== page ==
Into the Mix at Out of the Blue

Posted Sep 8, 2016 in General, Our Work

Adam Intern Blog

What comes to mind when you think of an internship? Making copies? Coffee runs? Sitting in a big office full of people who don’t even know you exist?

That’s basically my worst nightmare. Most people will tell you that the purpose of an internship is to gain experience in a field, while also building a network of contacts. And they’re not wrong. The best companies, however, actually utilize their interns. And while your helping hand at an ordinary internship will be appreciated, there’s no comparison to one at which your presence, your input, and your skills are integrated into the projects underway. That’s what Out Of The Blue had to offer, and that’s why I’m staying here for another semester.

This summer at OOTB revolved around Fox Chase Cancer Center. The project: 68 physician profile videos. The production: 10 days of shooting for all the 45 minute interviews, plus B-roll for each doctor. The post: Don’t even ask.

The first day of shooting was my second day at the company. I arrived at the hospital at 6:30 AM and studied the call sheet in my car, trying to remember everybody’s name. As an intern/production assistant on other projects, I’d learned to shy away from asking too many questions and let the professionals do what they do, but I quickly learned that’s not really how an OOTB shoot works. I wasn’t there to observe people making a video, I was going to be one of the people making it. I got right to work as the crew began to set up, staging C-stands for the gaffer and grip, Mike and Mike, respectively. I also learned that I would be operating the second camera for the interviews. The DP, Bill, has a glorious Sony F5 as his primary camera, but also uses a Sony A7sii as his B-cam. For anybody who is a total camera nerd like me, then you know that the A7sii is THE camera to work with these days. Super cool.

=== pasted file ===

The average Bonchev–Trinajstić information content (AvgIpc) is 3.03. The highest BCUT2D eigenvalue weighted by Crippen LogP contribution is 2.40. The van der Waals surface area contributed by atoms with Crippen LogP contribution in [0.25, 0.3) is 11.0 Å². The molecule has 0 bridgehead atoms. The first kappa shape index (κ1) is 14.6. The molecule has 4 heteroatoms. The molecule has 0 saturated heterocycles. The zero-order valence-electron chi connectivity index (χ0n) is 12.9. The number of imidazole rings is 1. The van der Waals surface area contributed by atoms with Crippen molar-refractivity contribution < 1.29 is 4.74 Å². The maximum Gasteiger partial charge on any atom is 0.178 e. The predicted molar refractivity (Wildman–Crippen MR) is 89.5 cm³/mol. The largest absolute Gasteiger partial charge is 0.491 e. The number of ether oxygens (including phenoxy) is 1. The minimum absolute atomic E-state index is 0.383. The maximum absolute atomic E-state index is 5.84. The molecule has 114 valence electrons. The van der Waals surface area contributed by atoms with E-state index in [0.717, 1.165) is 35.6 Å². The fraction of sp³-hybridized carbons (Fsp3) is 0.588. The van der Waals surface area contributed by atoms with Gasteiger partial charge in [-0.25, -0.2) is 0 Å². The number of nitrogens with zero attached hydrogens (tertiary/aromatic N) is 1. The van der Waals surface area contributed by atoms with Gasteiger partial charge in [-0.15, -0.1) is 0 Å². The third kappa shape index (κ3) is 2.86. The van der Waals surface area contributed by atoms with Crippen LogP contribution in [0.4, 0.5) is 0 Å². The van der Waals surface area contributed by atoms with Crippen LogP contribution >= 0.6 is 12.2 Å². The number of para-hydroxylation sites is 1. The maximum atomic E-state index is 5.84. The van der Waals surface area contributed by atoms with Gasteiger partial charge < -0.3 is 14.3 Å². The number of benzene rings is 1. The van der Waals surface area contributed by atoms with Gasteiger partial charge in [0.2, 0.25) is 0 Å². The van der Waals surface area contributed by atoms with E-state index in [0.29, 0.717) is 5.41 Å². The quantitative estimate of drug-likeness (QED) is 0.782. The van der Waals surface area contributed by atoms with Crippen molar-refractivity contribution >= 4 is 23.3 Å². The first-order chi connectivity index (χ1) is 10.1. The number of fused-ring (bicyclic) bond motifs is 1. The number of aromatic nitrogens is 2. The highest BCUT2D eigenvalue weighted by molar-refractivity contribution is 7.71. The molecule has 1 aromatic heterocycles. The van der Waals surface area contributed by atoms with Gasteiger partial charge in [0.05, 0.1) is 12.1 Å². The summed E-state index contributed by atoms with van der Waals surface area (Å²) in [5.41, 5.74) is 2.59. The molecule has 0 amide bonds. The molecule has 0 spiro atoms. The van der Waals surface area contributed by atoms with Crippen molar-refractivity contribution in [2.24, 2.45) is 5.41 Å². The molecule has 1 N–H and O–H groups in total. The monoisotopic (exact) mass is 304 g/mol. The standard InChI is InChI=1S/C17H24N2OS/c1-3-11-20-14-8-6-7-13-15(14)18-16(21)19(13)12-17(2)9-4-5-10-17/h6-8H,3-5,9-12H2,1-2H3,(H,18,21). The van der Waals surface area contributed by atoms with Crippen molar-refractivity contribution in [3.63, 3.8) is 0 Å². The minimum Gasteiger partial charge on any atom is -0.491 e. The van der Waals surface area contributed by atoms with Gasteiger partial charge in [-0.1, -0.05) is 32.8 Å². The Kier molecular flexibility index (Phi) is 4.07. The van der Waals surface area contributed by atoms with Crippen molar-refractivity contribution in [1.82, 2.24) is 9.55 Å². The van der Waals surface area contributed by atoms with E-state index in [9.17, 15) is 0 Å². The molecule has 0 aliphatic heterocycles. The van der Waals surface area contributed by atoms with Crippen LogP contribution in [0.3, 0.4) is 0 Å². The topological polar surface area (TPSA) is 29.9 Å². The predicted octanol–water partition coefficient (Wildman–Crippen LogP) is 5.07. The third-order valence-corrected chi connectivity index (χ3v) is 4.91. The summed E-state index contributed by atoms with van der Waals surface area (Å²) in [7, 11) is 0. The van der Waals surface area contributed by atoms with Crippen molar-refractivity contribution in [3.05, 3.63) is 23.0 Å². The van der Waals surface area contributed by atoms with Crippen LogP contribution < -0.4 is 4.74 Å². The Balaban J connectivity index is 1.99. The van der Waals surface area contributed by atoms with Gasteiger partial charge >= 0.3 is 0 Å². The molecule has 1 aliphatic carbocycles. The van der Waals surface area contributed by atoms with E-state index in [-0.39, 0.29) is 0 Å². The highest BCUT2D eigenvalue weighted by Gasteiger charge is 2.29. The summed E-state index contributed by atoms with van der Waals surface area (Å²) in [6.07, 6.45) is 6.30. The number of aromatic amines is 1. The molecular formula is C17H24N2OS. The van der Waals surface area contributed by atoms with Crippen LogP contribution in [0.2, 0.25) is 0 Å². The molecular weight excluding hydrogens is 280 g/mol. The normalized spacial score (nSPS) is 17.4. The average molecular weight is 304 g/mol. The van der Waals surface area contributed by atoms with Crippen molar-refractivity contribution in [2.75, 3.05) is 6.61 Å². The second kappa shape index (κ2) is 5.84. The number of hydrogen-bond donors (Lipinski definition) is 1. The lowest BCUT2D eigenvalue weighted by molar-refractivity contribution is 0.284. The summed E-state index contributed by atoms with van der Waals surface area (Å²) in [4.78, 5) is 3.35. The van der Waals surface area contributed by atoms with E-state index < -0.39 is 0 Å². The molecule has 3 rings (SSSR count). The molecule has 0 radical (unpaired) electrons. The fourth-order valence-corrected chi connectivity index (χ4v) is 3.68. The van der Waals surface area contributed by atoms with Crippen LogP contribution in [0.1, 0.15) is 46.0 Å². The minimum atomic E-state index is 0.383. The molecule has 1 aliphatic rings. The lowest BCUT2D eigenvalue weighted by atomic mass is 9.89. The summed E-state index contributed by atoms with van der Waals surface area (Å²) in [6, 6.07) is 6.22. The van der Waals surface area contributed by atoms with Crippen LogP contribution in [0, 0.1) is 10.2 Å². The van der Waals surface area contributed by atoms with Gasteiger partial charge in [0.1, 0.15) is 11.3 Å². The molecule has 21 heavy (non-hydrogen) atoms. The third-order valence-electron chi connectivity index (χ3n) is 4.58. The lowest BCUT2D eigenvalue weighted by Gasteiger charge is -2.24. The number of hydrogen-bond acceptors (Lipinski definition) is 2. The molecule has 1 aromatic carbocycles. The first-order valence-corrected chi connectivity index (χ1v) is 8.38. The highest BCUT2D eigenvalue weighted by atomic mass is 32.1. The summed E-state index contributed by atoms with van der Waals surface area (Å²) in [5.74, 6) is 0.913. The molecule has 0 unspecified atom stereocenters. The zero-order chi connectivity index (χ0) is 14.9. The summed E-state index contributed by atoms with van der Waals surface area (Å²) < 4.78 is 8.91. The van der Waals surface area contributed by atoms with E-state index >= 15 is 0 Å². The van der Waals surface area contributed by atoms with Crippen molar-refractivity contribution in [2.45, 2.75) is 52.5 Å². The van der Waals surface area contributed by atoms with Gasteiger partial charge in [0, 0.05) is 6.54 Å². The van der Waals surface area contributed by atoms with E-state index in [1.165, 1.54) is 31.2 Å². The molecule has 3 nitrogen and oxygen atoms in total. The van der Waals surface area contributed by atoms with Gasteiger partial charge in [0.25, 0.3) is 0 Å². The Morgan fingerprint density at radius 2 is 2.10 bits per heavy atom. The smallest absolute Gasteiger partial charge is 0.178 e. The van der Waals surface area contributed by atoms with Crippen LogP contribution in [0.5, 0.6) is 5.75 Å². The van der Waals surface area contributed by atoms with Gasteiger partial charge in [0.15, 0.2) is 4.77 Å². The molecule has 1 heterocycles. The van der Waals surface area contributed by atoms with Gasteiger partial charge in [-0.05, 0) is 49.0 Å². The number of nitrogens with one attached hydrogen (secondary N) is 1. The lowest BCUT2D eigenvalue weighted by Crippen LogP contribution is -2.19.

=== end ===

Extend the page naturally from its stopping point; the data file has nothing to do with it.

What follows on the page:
Over the course of the project I found myself learning a lot. Not just about production, but also about working long days, being a part of the crew, and even oncology. It’s kind of funny that while it takes a team to make these profile videos, the doctors themselves work in teams to treat patients with cancer every day. There was something special about working alongside some of the world’s best oncologists. The stories we heard from them were compelling, thought provoking, funny, and genuinely inspirational.

When I wasn’t on set, I found myself back at the offline edit suite with fellow interns Mark and Gina stringing out the interviews. OOTB’s director, Ron, producer, Vikki, and production coordinator, Lorraine, along with Gabi, another super nice and bubbly producer, tirelessly penned each script during our office days. Between the three of them, sixty-eight 2-page scripts were crafted from each 45 minute interview and sent to us interns for the first edit.

This workflow threw me head-first into the collaborative editorial process. Cooperative editing in Adobe Premiere CC with OOTB’s in-house editor, Dexter, opened up a new world for me. While I had experience with Premiere, I’d yet to be a part of a larger editorial undertaking. With post becoming a more multi-platform, collaborative process nowadays, it’s nice to have a well-rounded understanding of workflow.

One of the most fulfilling moments of this internship was my realization that I was needed at Out Of The Blue. I began to hold my own both behind the camera and in the edit room. With Lorraine,  I planned and shot a couple B-roll scenes in collaboration with the Fox Chase marketing staff, all causing me to feel like more than just a cog in the machine. I didn’t feel like just an intern.

And now, to get myself a nice cup of coffee.

About the author: ootb


Leave a Reply

*